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The Foodie Capitals of Europe


Pizza + More

For a taste of authentic Roma the way real Italians like it, pop into Antico Forno Roscioli (34 Via dei Chiavari; 39-06/686-4045; anticofornoroscioli.com), just off the Campo dei Fiori. The storefront is an old grocery that sells artisanal cheeses, fresh bread, and all manner of salumi—cut straight from the whole hog’s legs on display. The state-sponsored Enoteca Provinciale Romana (82-84 Largo del Foro Traiano; 39-06/6766-2424; dinner for two $72) serves Rome province’s top foods and wines. Nattily dressed locavores sip Lazio-produced wines (Frascati; Marino) at blond-wood tables and order such local favorites as smoked provolone wrapped in eggplant. The very authentic 00100 (88 Via Branca; 39-06/4341-9624; 00100pizza.com; pizza for two $15) rivals Gabriele Bondi’s Pizzarium (43 Via della Meloria; 39-06/3974-5416; pizza for two $12) for the best takeout pan pizza in Rome.

Breakfast + Brunch

In his namesake restaurant, Filippo La Mantia (50 Via Vittorio Veneto; 39-06/4214-4715; brunch or lunch for two $112; dinner for two $210; hotelmajestic.com) at Hotel Majestic, the Sicilian chef serves Rome’s best buffet brunch. He eschews onions and garlic in favor of basil, mint, and spices. Try the creamy ribbon pasta with pistachio pesto, grouper, and nutmeg, then end the morning with tangy cassata ice cream over candied fruits.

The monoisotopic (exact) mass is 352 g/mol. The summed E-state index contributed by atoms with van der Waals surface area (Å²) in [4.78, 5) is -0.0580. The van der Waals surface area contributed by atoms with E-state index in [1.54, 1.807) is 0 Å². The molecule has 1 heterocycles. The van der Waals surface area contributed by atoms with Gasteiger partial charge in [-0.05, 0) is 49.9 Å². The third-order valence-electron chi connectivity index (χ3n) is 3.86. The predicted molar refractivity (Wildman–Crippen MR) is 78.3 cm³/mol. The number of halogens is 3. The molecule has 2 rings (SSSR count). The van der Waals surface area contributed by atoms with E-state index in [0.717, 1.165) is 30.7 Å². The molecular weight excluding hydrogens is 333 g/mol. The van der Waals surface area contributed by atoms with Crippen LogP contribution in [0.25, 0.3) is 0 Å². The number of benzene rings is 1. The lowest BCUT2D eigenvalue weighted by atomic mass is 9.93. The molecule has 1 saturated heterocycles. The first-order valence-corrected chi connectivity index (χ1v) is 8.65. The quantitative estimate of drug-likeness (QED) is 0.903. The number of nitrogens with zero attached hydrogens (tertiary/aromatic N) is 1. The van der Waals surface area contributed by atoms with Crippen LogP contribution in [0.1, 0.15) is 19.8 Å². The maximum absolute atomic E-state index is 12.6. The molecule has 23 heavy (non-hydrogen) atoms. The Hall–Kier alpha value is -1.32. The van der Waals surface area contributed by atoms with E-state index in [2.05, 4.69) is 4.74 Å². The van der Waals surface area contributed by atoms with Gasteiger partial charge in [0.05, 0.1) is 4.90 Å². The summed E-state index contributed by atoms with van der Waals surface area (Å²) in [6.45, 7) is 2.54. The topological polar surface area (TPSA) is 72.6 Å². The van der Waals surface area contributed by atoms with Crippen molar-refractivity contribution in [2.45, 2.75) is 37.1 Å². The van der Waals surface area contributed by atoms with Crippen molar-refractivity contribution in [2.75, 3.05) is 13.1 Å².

In 2011, Il Pagliaccio (129A Via dei Banchi Vecchi; 39-06/6880-9595; dinner for two $370; ristoranteilpagliaccio.it) became only the second restaurant in Rome to gain the coveted Three Forks award from the Italian foodie bible Gambero Rosso (after La Pergola, under Heinz Beck). The reason? Anthony Genovese’s palate-startling innovations (risotto with Alpine cheese and persimmon) and pastry chef Marion Lichtle’s daring desserts (rice and red rose parfait).


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